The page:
Returning to decision block 503, if it is determined that the shipment set associated with the received SSFI is not scheduled for final delivery at a pickup location, pickup locations within a geographic region for which the items of the shipment set are to be delivered are identified, as in 511. In addition, it is determined whether those identified pickup locations also have available transfer space. Transfer space may be any available storage compartment space or other storage availability in the identified pickup location in which transfer containers and/or items scheduled for delivery to a destination other than the pickup location may be securely stored. In some implementations, a transfer space may be an entire storage compartment module of a pickup location, such as storage compartment module 209 of pickup location 200 (FIG. 2). In other implementations, transfer space may be dynamically determined based on the existing and/or planned availability of the pickup location. In still other implementations, the transfer space may be part of a storage compartment in which other transfer containers or delivery containers are or may be stored. In addition to identifying pickup locations within a geographic region with available transfer space, other SSFI(s) with final delivery locations within the same geographic region surrounding the identified pickup location are identified, as in 513. In some implementations, this determination of additional SSFI(s) may be done provided there is additional transfer space available at the identified pickup location.

Transportation costs for normal delivery of the shipment set and transportation costs for transfer delivery from the identified available pickup location for each of the identified shipment sets is retrieved, as in 515. Normal delivery, as used herein, is delivery from a materials handling facility utilizing any conventional delivery carriers, such as a post office, UPS, Federal Express, etc. In one example, the transportation costs for normal delivery are determined by providing the shipping package dimension and/or weight information (when packed) in which the shipment set will be packed to a transportation costing service (not shown). The transportation costing service may maintain transportation costs from various carriers that are determined based upon the volume and/or weight of the shipping package to be shipped. Transportation costs may be provided by the carriers themselves or calculated based on past events with those carriers from respective materials handling facilities. Alternatively, the transportation costing service may estimate normal transportation costs based on industry averages for transporting items of various volumes and/or weights.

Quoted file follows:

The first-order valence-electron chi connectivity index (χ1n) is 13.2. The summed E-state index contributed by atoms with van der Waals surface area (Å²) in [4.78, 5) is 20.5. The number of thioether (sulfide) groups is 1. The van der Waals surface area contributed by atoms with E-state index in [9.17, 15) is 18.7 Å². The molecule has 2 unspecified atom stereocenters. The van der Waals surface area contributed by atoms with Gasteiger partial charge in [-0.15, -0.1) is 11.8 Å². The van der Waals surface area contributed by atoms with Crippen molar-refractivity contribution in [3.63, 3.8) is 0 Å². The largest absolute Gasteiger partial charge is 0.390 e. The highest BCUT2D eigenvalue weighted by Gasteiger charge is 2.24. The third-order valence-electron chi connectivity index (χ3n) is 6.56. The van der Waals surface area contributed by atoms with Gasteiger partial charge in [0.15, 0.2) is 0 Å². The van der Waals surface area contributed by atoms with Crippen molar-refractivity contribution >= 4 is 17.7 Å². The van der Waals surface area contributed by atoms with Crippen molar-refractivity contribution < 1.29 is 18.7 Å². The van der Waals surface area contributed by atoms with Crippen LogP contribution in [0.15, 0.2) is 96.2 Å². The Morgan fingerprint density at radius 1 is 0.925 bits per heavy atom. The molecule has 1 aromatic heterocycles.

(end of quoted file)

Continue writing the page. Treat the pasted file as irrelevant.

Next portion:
Estimated transportation costs for transfer delivery, which may include costs to transfer the shipment set from the materials handling facility to a pickup location and from the pickup location to the final destination, may be determined in a similar manner. For example, the carriers that will retrieve transfer containers from a pickup location may provide information to the transportation costing service identifying the cost to deliver items within a geographic range surrounding the pickup location. Those costs may be based on, for example, the number of orders to be delivered, the total distance traveled to deliver the orders, the time of day, etc. Alternatively, estimated cost information for carriers available to retrieve and deliver orders from a pickup location may be maintained based on prior experiences with those carriers. Likewise, the transportation costing service may also maintain cost information for transporting transfer containers from the materials handling facility to the pickup location.